Blog, Fiber Musings / February 28, 2017

The Value of Vertical

Do you ever wonder how a design comes to be? about the various design elements?

The design process can be a bit mysterious. I’ve heard that some designers create everything in a sketch before it becomes a pattern (if I could draw worth a darn I might do that, too, but no). Mine starts with a hint of an idea and a lot of math – a spreadsheet, to be more specific. My designs are numbers long before they are anything else. Then I start to work with the yarn and, along the way, the sweater lets me know what it wants to be. The creative aspects happen along the way. Crazy, right?

This one was no exception. All I knew was that I wanted it to be this shade of blue (from Bumblebirch yarn) and be inspired by the shoreline. The rest was math and magic.

Ten seconds after a sweater comes off the blocking mat, I go immediately to the next step: how am I going to wear this?


I used to think wearing a monotone outfit was a faux pas. Granted, most clothing can use a little pop of something to spice it up – and color is one of the best ways to do it. When I started working on Washed Ashore, I thought a lot about how I’d wear it: with light colored capris, mostly. I didn’t envision it with jeans, perhaps because I didn’t think I should wear a denim colored sweater with denim pants.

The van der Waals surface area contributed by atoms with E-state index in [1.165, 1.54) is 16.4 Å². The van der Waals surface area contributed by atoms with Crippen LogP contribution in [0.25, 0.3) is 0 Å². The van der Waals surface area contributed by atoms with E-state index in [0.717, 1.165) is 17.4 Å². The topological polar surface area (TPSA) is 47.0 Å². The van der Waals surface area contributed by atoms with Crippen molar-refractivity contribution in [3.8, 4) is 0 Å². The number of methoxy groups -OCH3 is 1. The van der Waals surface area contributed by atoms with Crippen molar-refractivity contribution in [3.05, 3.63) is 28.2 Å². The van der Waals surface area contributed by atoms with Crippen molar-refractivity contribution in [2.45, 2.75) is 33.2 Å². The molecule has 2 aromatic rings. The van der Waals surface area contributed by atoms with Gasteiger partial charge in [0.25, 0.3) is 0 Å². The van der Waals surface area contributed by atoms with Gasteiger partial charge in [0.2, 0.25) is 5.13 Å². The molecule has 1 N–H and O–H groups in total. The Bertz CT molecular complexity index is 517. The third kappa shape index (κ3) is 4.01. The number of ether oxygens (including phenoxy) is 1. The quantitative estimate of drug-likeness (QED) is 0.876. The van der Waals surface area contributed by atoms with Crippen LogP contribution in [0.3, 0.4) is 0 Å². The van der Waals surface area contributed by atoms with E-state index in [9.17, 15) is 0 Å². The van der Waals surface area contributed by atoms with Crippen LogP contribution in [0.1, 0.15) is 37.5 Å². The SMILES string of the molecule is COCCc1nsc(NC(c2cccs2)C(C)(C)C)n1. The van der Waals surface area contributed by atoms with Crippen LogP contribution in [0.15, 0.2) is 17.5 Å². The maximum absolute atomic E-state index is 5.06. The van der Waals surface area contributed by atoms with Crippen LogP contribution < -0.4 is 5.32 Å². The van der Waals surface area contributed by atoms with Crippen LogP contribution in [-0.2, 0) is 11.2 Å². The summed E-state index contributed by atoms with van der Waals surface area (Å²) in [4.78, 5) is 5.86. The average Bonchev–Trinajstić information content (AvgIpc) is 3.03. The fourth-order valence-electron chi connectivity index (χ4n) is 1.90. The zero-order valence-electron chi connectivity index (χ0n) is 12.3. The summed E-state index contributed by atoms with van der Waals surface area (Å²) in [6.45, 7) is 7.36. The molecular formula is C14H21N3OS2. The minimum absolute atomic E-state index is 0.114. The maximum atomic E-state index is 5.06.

What I neglected to think about, though, was the value of the second layer underneath Washed Ashore – the tank top. You can see it better in the next photo, but that little sliver of white really makes a difference. Depending on whether I draw the tank top to it’s full length or not, I can create a whole ridge of white along the bottom… but strong horizontal visuals aren’t really what I’m going for. (Right?)

It’s all about the vertical, which was a significant motivating factor for this design. I asked myself, how do I create a lengthening, slimming vertical panel without doing the same old-same old with the center insert on sweaters like Nekia, for example?

Don’t get me wrong – I love Nekia. The vertical panel creates just enough interest without being too busy. It accomplishes the goal of providing a lengthening, slimming visual. But how many vertical insert panels can you design in a sweater before they all start to look the same? That was my challenge to myself: figure out a new way to do it.

I think I nailed it.

Washed Ashore accomplishes more than one thing: the nice fit in the upper body makes it just that much more flattering, and the way the panel overlays and splits, you get not only a vertical/A-line shape, but you end up with asymmetry at the bottom – an intentional style choice that enhances the flattering, lengthening shape.

You could make it longer or shorter, play with the sleeve length, tack down more of the waves (or none of them) – there are a lot of ways to modify and make it perfect for you.

As a sweater knitter, I encourage you to think about how you’ll wear the piece before you start knitting. This could dramatically alter the color choice, body length, and sleeve length. Thinking of the future sweater as a wardrobe piece, not just a project, means you’re more likely to wear it (and love it) when you’re finished.

And that’s what it’s all about.

Marie Greene